- The DA will discuss its values and principles as well as economic justice when it holds its inaugural policy conference.
- Its head of policy, Gwen Ngwenya, says it is opportunity for the party to reaffirm its commitments to freedom, fairness, opportunity and diversity.
- The party says it has the widest consultation process for the conference, which included speaking to academics, members of society and party members.
The DA is hoping its inaugural policy conference this weekend will mean an end to divisions and double speak.
The party is gathering 200 delegates on Saturday and Sunday for a virtual conference, a first of its kind in South Africa. It comes ahead of the organisation's elective conference next month.
The party's interim federal chairperson, Ivan Meyer, and head of policy Gwen Ngwenya told journalists during a virtual media briefing they did not anticipate any logistical issues or "virtual walk-outs".
The media has also been barred from the two-day event, which is the first of its kind among South Africa's political parties.
"It was about policy choices, policy positions and political philosophies, what we have tried to do here is to get policy clarity," Meyer told journalists.
Reminding those in attendance of the review report that was tabled by former party leaders following the dismal performance of the DA in the 2019 national elections, Meyer said that process was clear in that the party needed a policy conference to get clarity and avoid double speak.
He also pointed out this would be a "fleshing out, in practical terms" of the founding provisions or principles and values of the party ensuring both DA members and South Africans did not experience ambiguity on its approach.
Ngwenya, when discussing some of the proposals before the party, said it was important to take a holistic approach when it came to matters like economic empowerment.
Ngwenya, who said the party had consulted widely for input into its policy conference, rubbished the perceptions of divisions on matters of policy, saying most of the suggestions and amendments received were constructive.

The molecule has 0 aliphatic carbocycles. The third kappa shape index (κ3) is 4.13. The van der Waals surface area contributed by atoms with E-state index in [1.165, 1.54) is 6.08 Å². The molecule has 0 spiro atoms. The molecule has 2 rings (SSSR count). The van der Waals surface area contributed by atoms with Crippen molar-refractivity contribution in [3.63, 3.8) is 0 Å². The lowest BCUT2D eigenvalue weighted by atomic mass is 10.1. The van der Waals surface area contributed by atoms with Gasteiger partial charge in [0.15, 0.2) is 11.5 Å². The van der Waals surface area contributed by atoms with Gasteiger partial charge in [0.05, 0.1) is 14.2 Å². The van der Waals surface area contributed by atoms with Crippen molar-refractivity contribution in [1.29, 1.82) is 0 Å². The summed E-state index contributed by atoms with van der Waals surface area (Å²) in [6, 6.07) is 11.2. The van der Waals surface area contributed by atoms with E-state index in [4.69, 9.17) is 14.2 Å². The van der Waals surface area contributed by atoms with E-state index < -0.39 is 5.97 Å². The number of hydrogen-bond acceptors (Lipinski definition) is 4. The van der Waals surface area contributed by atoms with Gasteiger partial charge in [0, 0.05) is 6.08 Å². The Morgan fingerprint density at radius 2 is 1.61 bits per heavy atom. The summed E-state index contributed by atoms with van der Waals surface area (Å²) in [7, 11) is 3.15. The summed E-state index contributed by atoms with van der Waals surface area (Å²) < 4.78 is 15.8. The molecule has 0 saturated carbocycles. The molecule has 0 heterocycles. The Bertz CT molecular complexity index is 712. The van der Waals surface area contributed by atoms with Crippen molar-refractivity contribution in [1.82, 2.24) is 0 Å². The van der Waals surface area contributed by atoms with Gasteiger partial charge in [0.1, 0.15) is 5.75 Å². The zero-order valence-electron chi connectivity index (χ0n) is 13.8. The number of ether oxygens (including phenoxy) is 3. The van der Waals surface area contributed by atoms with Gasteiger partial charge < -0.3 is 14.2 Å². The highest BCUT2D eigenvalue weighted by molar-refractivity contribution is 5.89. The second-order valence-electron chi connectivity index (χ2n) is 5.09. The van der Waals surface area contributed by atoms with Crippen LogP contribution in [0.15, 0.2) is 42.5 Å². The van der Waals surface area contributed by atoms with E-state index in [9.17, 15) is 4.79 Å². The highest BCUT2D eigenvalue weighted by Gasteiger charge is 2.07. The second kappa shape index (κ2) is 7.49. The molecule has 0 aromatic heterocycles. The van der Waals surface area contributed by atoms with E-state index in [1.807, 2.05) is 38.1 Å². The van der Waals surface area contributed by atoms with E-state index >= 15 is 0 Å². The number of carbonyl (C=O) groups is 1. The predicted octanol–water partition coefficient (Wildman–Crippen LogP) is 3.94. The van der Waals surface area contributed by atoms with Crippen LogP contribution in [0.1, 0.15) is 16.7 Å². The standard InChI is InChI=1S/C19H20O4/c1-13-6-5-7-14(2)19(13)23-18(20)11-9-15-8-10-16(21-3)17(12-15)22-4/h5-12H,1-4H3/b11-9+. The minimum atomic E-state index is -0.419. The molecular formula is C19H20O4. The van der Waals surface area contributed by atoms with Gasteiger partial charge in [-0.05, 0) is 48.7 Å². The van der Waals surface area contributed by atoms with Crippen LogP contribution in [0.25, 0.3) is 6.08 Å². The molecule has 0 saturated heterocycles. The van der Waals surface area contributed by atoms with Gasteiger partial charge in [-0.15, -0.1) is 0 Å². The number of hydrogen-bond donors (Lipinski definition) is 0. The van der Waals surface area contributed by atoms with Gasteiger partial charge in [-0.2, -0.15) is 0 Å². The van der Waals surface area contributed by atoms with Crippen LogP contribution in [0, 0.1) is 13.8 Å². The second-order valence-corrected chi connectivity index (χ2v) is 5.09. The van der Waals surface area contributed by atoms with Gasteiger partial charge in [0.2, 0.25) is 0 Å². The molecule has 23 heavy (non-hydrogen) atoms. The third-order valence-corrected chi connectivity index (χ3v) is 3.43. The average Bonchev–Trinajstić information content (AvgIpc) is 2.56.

"I look forward to including them in the document, nothing that sets us apart. No amendment received where I would say I cannot be in a party with a person who makes this kind of proposal."
She discussed thoughts around the role of the private sector, saying the challenges in South Africa were so great that no single stakeholder could handle them and due to the existing resentment towards capital, it was important for it to play a role in addressing historical inequalities.
Race can be a proxy
Ngwenya acknowledged this could be a sticking point, saying it could be a distraction.
The policy head said while race could be used as a proxy, for her it was a matter of how it could be used as a proxy and she often approached it from a research and statistical point of view.
"It's not enough to say the majority of the disadvantaged are black, it's a useful thing to know and to note that we also want to know more about those people, don't want to leave it at just, 'So you are black,'. I want to know more about your situation," said Ngwenya.
She added many got entangled in the discussion of whether race was a proxy and it often led to an abstract and intellectual discussion but proxies were useful when the issue was not well-defined, while in this case it could be.